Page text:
Cryogal: What can livestock teach us about cross contamination of reproductive specimen in liquid nitrogen?

K.P.: When we look through all the records of animal species, for example cattle species where there have been millions of vials of semen frozen, there is no history of cross contamination using the containers or tissues we use. There is a particular virus, Bovine Viral Diarrhea Virus or BVDV [a virus that suppresses the cow’s immune system.] The virus is found quite often all through the cattle industry, and it can have a big impact on the health of your herd. Yet there is not one instance we know of where there has been cross contamination when they have used semen stored in tanks where it could have been exposed to BVDV.

Cryogal: What does the (human) IVF industry do to prevent cross contamination?

K.P.: I think the biggest thing done is screening of patients. We screen our patients for sexually-transmitted diseases. A lot of the time cross contamination is not an issue mainly because the tissue we recover has almost no blood whatsoever. We also dilute out these tissues many times as we’re using different drops.

Cryogal: What else do you expect your audience to discuss?

K.P.: I’m sure a large part of the discussion is going to be on open and closed containers for storing tissue. With open containers, tissue is exposed to liquid nitrogen, and that increases the risk of cross contamination but it’s never been shown to happen . . . The alternative is a closed system, where there is, unfortunately, an insulated area of air around that piece of tissue that slows down the cooling and warming rates, but it protects it [the tissue] from being contaminated by liquid nitrogen. Liquid nitrogen is not purified. Whatever is in liquid nitrogen theoretically could contaminate the tissue.

Cryogal: Is storage in liquid nitrogen vapor preferable when it comes to reducing the risk of cross contamination?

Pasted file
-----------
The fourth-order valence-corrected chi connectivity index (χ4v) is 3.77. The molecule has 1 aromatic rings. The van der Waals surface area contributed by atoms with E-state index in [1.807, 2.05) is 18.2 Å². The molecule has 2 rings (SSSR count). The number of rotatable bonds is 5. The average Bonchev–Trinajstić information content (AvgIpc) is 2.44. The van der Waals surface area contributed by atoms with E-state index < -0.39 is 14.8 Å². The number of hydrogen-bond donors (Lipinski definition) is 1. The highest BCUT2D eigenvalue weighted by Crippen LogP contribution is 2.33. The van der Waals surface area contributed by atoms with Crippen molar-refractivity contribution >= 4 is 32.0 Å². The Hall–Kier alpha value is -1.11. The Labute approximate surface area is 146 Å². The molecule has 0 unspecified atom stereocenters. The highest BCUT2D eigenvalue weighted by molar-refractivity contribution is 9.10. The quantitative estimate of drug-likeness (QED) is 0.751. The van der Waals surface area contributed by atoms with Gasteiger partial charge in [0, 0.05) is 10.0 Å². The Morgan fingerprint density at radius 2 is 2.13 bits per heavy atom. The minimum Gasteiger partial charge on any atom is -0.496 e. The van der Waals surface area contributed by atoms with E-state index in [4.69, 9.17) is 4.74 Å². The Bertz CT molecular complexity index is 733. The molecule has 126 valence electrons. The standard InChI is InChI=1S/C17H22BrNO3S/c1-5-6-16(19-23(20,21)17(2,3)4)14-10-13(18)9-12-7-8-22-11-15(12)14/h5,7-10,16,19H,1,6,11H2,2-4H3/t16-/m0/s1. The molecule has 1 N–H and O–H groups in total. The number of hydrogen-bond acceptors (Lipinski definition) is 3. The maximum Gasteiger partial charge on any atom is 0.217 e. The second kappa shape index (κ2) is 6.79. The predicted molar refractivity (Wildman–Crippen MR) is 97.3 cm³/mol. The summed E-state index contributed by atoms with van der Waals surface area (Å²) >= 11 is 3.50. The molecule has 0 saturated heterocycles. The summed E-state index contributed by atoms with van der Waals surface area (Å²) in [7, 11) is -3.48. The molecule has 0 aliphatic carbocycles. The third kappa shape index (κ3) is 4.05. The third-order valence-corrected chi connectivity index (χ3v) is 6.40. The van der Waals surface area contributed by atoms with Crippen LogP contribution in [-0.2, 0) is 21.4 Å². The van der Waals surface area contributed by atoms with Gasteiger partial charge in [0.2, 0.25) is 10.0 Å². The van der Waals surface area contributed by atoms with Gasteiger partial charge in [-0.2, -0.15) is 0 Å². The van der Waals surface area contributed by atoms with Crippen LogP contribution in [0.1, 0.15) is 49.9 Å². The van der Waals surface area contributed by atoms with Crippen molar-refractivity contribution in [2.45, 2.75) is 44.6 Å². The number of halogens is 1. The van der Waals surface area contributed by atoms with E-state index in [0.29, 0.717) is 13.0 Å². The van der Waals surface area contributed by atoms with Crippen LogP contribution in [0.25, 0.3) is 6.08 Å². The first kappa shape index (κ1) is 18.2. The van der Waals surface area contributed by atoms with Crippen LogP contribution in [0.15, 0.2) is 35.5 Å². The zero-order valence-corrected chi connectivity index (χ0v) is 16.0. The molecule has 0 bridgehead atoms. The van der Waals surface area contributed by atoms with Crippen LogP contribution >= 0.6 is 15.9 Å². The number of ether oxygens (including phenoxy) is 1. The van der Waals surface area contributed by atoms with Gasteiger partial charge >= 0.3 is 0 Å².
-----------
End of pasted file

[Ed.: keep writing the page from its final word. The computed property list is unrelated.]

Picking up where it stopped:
K.P.: One of the big movements for a while was: People were looking at vapor storage tanks for storing large amounts of tissue. There are a lot of people that question whether those methods are going to be suitable, especially for vitrified specimen. They may be fine for slow-cooled specimen. Will they be able to keep vitrified specimens at the proper temperature? Do they actually remove the risk of cross contamination? I don’t think either of those has been adequately shown.

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Details…

What: Discussion on microbial cross contamination
Presenter: Kimball Pomeroy, laboratory director and co-owner of Arizona Reproductive Medicine Specialists in Phoenix, Arizona. Read his bio here.
When: 2-3 p.m. Pacific Standard Time, Monday, Jan. 9, 2012
Where: Mandalay Bay Resort and Casino, Las Vegas, Nevada
Open to: Registered Southwest Embryology Summit attendees (registration is full)
More info: www.southwestembryologysummit.com

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Posted by: Cryogal

Posted on: 1/3/2012

New Event Offers Networking Opportunity for Embryologists

Southwest Embryology Summit is Jan. 8-9 in Las Vegas

Have you heard about this cool new event? The Southwest Embryology Summit kicks off Jan. 8-9, 2012, at the Mandalay Bay Resort and Casino in Las Vegas, Nevada. Registration is full (it had been capped at 50 people) but this won’t be your last chance to attend; organizers hope to make the summit an annual happening!

The ‘Next Generation’ of Embryologists

Marlane Angle, laboratory director for Laurel Fertility Care in San Francisco, California, is among a group of IVF professionals in the southwestern U.S. who organized the summit *. She said the event has two purposes: networking and education. Lab directors are responsible for making sure the embryologists under their supervision obtain continuing education credits and move up within the field, Angle said. This is particularly pressing as several laboratory directors in the southwestern U.S. near retirement.